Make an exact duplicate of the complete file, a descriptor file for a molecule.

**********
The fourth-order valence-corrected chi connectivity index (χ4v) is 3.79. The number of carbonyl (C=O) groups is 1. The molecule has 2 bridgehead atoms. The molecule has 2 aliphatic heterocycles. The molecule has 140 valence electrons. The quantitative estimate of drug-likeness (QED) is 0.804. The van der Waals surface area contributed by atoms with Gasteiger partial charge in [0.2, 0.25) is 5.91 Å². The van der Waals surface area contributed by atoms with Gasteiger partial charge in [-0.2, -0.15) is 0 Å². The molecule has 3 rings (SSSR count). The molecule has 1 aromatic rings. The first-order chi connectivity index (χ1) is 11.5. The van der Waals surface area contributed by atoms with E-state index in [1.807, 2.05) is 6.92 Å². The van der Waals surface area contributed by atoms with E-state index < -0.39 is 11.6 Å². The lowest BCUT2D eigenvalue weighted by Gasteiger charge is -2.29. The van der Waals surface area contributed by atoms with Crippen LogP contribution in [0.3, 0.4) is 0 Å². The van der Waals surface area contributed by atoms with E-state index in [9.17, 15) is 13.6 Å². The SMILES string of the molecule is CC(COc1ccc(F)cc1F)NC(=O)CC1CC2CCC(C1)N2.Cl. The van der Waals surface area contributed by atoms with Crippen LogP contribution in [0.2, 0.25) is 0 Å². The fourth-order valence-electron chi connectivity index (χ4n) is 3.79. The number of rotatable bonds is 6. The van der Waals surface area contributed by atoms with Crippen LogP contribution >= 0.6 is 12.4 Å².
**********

The fourth-order valence-corrected chi connectivity index (χ4v) is 3.79. The number of carbonyl (C=O) groups is 1. The molecule has 2 bridgehead atoms. The molecule has 2 aliphatic heterocycles. The molecule has 140 valence electrons. The quantitative estimate of drug-likeness (QED) is 0.804. The van der Waals surface area contributed by atoms with Gasteiger partial charge in [0.2, 0.25) is 5.91 Å². The van der Waals surface area contributed by atoms with Gasteiger partial charge in [-0.2, -0.15) is 0 Å². The molecule has 3 rings (SSSR count). The molecule has 1 aromatic rings. The first-order chi connectivity index (χ1) is 11.5. The van der Waals surface area contributed by atoms with E-state index in [1.807, 2.05) is 6.92 Å². The van der Waals surface area contributed by atoms with E-state index < -0.39 is 11.6 Å². The lowest BCUT2D eigenvalue weighted by Gasteiger charge is -2.29. The van der Waals surface area contributed by atoms with Crippen LogP contribution in [0.3, 0.4) is 0 Å². The van der Waals surface area contributed by atoms with E-state index in [9.17, 15) is 13.6 Å². The SMILES string of the molecule is CC(COc1ccc(F)cc1F)NC(=O)CC1CC2CCC(C1)N2.Cl. The van der Waals surface area contributed by atoms with Crippen LogP contribution in [0.2, 0.25) is 0 Å². The fourth-order valence-electron chi connectivity index (χ4n) is 3.79. The number of rotatable bonds is 6. The van der Waals surface area contributed by atoms with Crippen LogP contribution >= 0.6 is 12.4 Å².